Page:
John talks about the need to design the learning experiences at meetings, rather than leaving them up to chance:
““For far too long, meeting professionals have been in the planning business. We plan on inviting the same people to the same meeting to discuss the same issues, yet we expect different results. There’s a term for that.
What if we designed an experience that captured people’s imaginations, challenged their thinking, inspired them to dream about what’s possible and then empowered them accordingly?
Meetings, by definition, are all about the human interface. They are all about relationship. While technology plays an increasing role in face-to-face meetings, nobody’s predicting the demise of face-to-face relationship building. The top two reasons people attend meetings—all others reasons pale in comparison—are for the educational programs and the networking.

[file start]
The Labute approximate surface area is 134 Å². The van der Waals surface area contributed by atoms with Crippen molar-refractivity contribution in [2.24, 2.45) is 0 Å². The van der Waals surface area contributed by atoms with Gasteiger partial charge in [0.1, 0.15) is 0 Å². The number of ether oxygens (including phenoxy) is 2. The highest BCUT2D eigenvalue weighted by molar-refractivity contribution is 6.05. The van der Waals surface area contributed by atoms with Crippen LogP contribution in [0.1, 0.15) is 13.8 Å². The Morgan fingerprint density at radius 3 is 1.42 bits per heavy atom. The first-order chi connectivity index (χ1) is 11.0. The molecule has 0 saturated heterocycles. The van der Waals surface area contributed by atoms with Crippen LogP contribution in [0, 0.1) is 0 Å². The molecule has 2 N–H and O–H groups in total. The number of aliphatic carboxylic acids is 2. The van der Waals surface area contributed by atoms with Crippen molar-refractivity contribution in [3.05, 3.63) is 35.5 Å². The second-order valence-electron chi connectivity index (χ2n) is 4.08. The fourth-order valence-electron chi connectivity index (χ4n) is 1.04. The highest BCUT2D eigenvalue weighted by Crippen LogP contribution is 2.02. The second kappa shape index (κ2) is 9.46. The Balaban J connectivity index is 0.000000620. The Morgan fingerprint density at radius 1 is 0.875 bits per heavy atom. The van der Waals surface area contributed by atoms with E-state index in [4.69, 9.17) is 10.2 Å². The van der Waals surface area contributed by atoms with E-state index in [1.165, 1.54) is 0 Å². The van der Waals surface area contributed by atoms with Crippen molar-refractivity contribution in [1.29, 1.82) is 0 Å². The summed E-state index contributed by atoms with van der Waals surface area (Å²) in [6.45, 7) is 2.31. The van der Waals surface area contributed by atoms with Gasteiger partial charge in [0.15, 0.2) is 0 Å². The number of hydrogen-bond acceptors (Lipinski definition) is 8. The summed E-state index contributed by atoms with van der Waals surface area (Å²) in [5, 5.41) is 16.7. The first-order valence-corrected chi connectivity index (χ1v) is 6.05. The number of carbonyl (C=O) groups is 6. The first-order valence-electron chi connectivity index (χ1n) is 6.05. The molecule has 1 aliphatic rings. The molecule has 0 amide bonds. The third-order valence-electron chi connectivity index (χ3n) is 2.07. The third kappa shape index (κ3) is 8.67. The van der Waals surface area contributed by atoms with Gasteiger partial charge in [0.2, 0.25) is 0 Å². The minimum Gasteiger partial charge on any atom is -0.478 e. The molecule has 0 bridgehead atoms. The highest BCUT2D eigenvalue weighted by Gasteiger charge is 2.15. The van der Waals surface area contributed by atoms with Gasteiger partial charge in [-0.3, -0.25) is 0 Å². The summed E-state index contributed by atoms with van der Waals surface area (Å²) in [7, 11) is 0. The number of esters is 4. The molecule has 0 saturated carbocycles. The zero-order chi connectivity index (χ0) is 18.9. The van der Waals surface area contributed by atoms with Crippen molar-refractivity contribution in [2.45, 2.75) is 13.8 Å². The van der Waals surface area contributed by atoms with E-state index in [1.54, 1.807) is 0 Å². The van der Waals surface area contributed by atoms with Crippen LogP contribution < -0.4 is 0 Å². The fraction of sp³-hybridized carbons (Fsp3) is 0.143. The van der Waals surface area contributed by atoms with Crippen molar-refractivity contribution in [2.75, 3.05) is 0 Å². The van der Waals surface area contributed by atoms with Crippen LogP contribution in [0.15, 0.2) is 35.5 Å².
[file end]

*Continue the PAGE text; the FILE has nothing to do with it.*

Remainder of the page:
In the design world, programs and networking are called formal and informal learning. Informal learning trumps formal learning in terms of knowledge retention and transfer. If you’re not retaining the knowledge you gain at meetings and applying it to your job, you are wasting your time.
So why don’t we spend more time designing informal learning at meetings? Why do we leave relationships to chance encounter or the random coffee break? Is it because meetings are designed for the benefit of meeting professionals and not the most important stakeholders, attendees?”“
Read more: Get in the Design Business
Categories: Culture & Competency